Companies Racing to Capture Emerging Markets: Nielsen CEO

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Large corporate clients are racing to do business with consumers in the developing world, the CEO of the TV and consumer ratings enterprise the Nielsen Company, David Calhoun, told CNBC Wednesday, on the day of its long-awaited IPO.

“The big multinational clients are fighting to capture the first consumer in Africa, the first consumer in China, the first consumer in rural India,” said Calhoun.

Nielsen has 20,000 clients in 30 countries and tracks activity in 100 million blogs, social networks and chat boards. According the company, 70 percent of its revenue is recurring.

“For us to build our footprint to identify the traditional trade that satisfies our needs is by far the Number 1 priority. Continuing to help them [multinationals such as Coca-Cola] grow positions in the developing world and track down new consumers—they need them, they know that’s where the growth is—that’s where Nielson can help them.”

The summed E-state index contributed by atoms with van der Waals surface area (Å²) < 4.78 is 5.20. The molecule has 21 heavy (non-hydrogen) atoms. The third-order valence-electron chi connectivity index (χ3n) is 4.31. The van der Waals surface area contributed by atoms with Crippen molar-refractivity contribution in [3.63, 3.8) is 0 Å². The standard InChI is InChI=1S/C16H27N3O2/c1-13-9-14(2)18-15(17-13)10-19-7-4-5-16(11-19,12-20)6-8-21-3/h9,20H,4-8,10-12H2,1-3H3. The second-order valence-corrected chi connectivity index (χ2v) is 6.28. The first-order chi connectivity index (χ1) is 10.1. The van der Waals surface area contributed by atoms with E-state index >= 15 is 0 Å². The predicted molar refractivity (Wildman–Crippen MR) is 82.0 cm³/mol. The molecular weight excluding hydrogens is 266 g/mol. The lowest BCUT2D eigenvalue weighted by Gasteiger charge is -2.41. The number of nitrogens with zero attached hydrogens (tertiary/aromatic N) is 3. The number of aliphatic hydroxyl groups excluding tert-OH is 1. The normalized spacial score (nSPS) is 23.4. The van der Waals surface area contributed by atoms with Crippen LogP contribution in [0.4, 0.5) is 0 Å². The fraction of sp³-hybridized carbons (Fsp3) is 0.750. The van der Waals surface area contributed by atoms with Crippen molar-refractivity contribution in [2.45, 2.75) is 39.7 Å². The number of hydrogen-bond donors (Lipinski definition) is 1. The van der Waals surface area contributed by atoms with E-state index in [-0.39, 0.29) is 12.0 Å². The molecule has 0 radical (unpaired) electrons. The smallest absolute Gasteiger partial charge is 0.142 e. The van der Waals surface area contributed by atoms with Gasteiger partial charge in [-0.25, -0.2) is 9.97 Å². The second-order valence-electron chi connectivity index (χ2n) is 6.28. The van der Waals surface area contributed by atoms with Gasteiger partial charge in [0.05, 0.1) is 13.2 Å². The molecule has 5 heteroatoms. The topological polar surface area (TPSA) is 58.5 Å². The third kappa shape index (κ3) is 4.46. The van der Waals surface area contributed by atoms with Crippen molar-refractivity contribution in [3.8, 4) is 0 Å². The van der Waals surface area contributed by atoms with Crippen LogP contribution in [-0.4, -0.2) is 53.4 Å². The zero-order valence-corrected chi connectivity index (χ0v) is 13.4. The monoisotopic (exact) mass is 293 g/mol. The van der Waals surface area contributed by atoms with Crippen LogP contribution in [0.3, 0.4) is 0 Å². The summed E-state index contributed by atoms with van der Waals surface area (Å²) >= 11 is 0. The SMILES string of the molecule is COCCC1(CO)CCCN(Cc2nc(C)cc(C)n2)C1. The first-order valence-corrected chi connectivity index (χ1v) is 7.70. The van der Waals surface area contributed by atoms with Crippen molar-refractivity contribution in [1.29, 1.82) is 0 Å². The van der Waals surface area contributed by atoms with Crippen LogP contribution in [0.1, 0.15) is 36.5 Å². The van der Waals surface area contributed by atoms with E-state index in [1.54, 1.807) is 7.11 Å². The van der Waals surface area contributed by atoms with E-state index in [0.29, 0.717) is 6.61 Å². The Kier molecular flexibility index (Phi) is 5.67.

The market's positive response to Nielsen’s IPO bodes well for other offerings this year. The deal includes a share price of $23 for the 71,428,572 of its common stock, raising roughly $1.9 billion, according to the New York Times. The anticipated range of the offering had been $20 to $22 a share.

“The notion of global growth—which is where my company is going—consumers around the world, that’s very appealing to this investment community,” added Calhoun.

When it sells shares Wednesday, Nielsen will be the largest private equity-backed offering since the $1.4 billion debut of Spirit Aerosystem in 2006, reported the Times.

The buyout firms that own it — including the Blackstone Group , Thomas H. Lee Partners and the Carlyle Group — will see their stakes shrink from 97 percent to less than 76, says the NYT.